Judge Clark Douglas is married to a wannabe astronaut's wife.
Our review of The Astronaut's Wife, published February 28th, 2000, is also available.
How well do you know the one you love?
"Something happened up there that these men did not train for!"
Facts of the Case
Commander Spencer Armacost (Johnny Depp, Sleepy Hollow) is an astronaut who has just embarked upon a new mission. Midway through the trip, something startling happens: Spencer and another astronaut leave the shuttle to repair a satellite, and suddenly there's an explosion. Radio contact with NASA is lost for approximately two minutes, but the repairs are made and the two astronauts eventually return home. Spencer's wife Jillian (Charlize Theron, Young Adult) is thrilled to have him back, but it isn't long before she notices that Spencer's behavior is rather…different. Something affected Spencer out there in space during those mysterious two minutes, and Jillian must work to discover the truth before her husband's increasingly menacing persona reaches a boiling point.
Astronaut. Mission. Beautiful Woman. Apostrophe in Title. Sex in Public. Pregnancy. Escape. Outer Space. Possession. Retirement. Alien Possession. Barefoot. Venereal Disease. Suburb. Depression. Woman in Jeopardy. Paranoia. Robbery. Box Office Flop. Punctuation in Title. Villain Played by Lead Actor. Husband Wife Relationship. Alien. Tragic Event. Psycho Thriller. Marriage.
These are the keywords IMDb uses to describe The Astronaut's Wife, an awkward sci-fi thriller that borrows a host of elements from other movies and mixes them into an unsavory stew that is ungainly at best and just plain ugly at worst. I'm tempted to simply leave the review with that, but then I would be guilty of putting as little effort into my review as the movie does into engaging its audience. The film offers Charlize Theron and Johnny Depp poorly written roles that almost certainly rank among the most embarrassing of their generally respectable careers, and offers audiences an exceptionally grating and overheated cinematic experience that becomes almost completely intolerable on more than a few occasions.
The movie was directed by a man named Rand Ravich, who previously had penned the screenplays for such prestigious efforts as Candyman: Farewell to the Flesh and The Maker. There's no telling how some of the lines he permits to slip into The Astronaut's Wife managed to make it past the first draft, with poor dialogue being thrown at us around every corner. Consider a scene in which Jillian (who is an elementary school teacher) asks her young students about the fruits that grow in different parts of the country.
Jillian: "What does California have?"
Jillian: "What does Georgia have?"
Jillian: "Good! And what does Florida have!"
Little Boy: "And spaceships!"
Jillian (smiling and looking wistfully out the window as she thinks about her husband): "Yes…and spaceships."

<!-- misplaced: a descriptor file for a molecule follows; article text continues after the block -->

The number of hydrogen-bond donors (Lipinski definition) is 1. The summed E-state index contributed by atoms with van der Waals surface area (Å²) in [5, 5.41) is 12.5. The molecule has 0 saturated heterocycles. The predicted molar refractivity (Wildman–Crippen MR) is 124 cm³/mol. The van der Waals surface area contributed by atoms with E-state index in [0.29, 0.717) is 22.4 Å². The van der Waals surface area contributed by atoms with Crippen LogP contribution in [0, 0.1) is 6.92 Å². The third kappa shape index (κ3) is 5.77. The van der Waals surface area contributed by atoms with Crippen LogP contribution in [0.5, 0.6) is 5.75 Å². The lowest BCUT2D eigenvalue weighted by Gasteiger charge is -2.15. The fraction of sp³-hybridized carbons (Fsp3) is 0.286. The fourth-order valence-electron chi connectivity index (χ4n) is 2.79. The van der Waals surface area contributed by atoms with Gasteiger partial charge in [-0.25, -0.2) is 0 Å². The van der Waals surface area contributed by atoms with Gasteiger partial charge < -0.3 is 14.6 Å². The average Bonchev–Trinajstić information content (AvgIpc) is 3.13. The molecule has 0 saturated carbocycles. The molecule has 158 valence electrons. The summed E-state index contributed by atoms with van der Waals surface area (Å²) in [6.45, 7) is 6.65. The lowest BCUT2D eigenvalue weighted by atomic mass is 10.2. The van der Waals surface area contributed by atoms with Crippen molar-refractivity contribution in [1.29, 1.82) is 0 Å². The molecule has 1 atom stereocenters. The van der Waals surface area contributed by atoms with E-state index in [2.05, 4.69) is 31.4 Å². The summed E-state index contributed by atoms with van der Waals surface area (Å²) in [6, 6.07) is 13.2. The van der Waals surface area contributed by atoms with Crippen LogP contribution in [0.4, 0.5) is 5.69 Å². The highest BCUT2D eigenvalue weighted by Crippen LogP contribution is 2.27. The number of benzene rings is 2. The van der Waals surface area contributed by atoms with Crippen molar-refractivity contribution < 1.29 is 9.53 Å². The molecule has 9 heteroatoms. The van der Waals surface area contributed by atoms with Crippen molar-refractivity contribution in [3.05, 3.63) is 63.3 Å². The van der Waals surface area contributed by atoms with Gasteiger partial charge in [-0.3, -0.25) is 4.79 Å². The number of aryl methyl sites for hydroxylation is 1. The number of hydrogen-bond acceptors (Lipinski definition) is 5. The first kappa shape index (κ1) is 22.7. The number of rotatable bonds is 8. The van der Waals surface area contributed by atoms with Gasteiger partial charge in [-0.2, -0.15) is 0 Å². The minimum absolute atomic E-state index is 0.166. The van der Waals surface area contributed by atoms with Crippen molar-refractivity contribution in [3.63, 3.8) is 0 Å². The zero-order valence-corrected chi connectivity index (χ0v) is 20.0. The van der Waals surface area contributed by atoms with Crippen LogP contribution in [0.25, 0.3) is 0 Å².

That's bad enough, but wait until you hear the monologue in which Johnny Depp (employing a good ol' boy southern drawl) waxes eloquent about the incomparable fantasy of having his entire body enveloped by Charlize Theron's lady parts. I'll spare you the horror. The only thing worse than the script (which relies on so many conventions that we've figured out that ending long in advance of its arrival) is the direction, which practically batters the viewer with obnoxious visual and aural excess. It's such an unpleasant film to listen to, as the tin-eared dialogue is backed by a host of metallic scraping noises and a shrill George S. Clinton score. Elsewhere, pacing is sloppy, some crucial special effects are corny and cheap-looking and subplots are introduced and thoughtlessly abandoned at a remarkable rate (what on earth is Tom Noonan's character doing in the movie, anyway?).
I like both Theron and Depp, but neither actor seems to have any idea of what to do with their respective characters. Theron simply turns in a watered-down version of her work in The Devil's Advocate, looking concerned and upset while dutifully spitting out her lines. Depp seems to be aiming for a kind of slimy wickedness, but his efforts are undercut by the film's inconsistent characterization. Other supporting players struggle to make sense of their characters, as well. Just about the only person who survives with his dignity intact is Joe Morton (Terminator 2: Judgment Day), who takes his character from point A to point B in convincing fashion without tripping over himself.
The Astronaut's Wife (Blu-ray) arrives sporting a rather underwhelming 1080p/1.85:1 transfer. It looks much dingier than some of the considerably older sci-fi catalogue titles (Brainstorm, Altered States) Warner Bros. released on the same day. The image generally seems flat and lifeless, with middling detail and murky black levels. It's not horrible, but it doesn't appear that much work has been put into this release. The DTS HD 5.1 Master Audio track is unpleasant to listen to, but much of the muddiness is due to the intentions of the filmmakers rather than to the disc. It serves its purpose well enough. The only supplement is a theatrical trailer.
I'd like to say that there's a good film hiding within The Astronaut's Wife, but it's hard to imagine anything of value being salvaged from this mess. A terrible film gets an underwhelming Blu-ray release.
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Scales of Justice
Studio: Warner Bros.
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